Protestors Deliver more than 150,000 Petition Signatures to Dollar Tree and Family Dollar Highlighting Dangerous Chemicals Found In Toys and Other Products
Health Experts, Scientists, and Concerned Parents Fly in from Across the Nation to Urge Discount Retail Chains 'Dollar Tree' and 'Family Dollar' to to Phase Out Lead, Phthalates, and Other Toxic Chemicals Found in its Products
March 11, 2016. Albuquerque, NM – Today, a coalition of consumers, concerned parents, health experts and scientists held two large demonstrations at the South Valley locations of 'Dollar Tree' and 'Family Dollar', where they presented a petition signed by over 150,000 people urging the discount retail chains to phase out toxic chemicals from their products. These demonstrations follow recent independent laboratory testing which found potentially dangerous levels of lead, phthalates, chlorine, and other hazardous substances in a large number of children's toys and household items purchased from these stores. These substances are linked to serious health impacts including cancer, developmental disabilities, asthma and birth defects. Despite these findings, Dollar Tree and Family Dollar have failed to take any public action to protect their customers.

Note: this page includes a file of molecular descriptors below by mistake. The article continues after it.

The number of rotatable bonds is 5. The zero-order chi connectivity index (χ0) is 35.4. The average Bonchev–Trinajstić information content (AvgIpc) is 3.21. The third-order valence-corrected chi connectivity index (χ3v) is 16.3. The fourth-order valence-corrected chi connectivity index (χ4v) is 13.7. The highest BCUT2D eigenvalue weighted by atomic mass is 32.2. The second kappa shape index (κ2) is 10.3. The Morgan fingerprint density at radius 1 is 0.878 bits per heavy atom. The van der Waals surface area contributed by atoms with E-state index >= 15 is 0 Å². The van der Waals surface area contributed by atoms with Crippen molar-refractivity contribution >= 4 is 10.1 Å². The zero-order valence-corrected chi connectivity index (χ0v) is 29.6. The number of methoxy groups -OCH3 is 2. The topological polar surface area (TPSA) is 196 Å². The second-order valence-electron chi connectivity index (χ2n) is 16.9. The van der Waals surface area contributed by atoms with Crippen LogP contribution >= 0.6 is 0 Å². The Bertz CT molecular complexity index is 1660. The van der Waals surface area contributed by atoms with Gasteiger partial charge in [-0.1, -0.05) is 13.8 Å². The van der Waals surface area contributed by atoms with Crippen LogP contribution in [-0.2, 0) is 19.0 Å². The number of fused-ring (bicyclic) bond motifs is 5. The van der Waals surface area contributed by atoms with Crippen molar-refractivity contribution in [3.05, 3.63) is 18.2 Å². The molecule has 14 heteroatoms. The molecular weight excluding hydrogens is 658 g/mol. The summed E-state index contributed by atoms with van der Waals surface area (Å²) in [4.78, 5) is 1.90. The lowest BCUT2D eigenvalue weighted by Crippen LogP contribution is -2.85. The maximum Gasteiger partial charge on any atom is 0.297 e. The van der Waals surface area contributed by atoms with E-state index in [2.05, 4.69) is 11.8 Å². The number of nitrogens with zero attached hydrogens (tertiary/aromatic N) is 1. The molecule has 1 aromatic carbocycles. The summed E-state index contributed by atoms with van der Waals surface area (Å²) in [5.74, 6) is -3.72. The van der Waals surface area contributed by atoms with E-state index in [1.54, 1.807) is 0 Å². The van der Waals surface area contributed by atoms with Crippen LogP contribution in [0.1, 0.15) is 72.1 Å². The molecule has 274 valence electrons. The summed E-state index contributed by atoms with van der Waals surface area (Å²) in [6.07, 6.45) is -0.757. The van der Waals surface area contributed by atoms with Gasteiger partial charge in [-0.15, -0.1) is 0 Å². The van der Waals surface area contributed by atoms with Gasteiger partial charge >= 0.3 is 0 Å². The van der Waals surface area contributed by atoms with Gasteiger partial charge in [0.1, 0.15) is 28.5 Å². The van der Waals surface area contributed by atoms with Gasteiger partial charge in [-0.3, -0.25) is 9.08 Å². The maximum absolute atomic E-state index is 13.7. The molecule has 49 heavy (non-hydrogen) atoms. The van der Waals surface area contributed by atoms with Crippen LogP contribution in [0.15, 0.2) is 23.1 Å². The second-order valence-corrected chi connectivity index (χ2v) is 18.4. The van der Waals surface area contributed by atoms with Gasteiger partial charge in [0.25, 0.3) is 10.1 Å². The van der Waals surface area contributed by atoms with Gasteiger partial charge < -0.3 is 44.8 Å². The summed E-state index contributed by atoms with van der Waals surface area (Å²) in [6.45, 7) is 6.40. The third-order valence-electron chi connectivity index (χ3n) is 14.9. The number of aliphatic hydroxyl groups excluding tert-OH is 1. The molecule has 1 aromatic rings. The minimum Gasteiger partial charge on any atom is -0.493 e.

"Dollar Tree and Family Dollar -- your products are toxic and your silence is deafening," said Jose Bravo, with The Campaign for Healthier Solutions. He continued: "After independent testing showed that pencil pouches, earrings and other products bought at your stores contained dangerous amounts of lead, which can cause lower IQ's and learning disabilities in children. Even worse, these dollar stores are often located in Latino and Black communities--who's children already face some of the highest levels of lead poisoning in the nation. Learning disabilities caused by lead in products are an environmental injustice that no parent wants their children to face."
Martha Arguello, executive director of Physicians for Social Responsibility Los Angeles, said; “We are deeply concerned about the toxic chemicals in the products sold by Dollar Tree and Family Dollar.” She continued; “Many of these stores serve low-income and people-of-color communities who already face unacceptable levels of environmental risks. We need retailers to show some social responsibility for the health of their customers and communities by ensuring the products they sell are free from toxic chemicals that end up in our bodies, land fills, water, and our very soil that gives us our food.”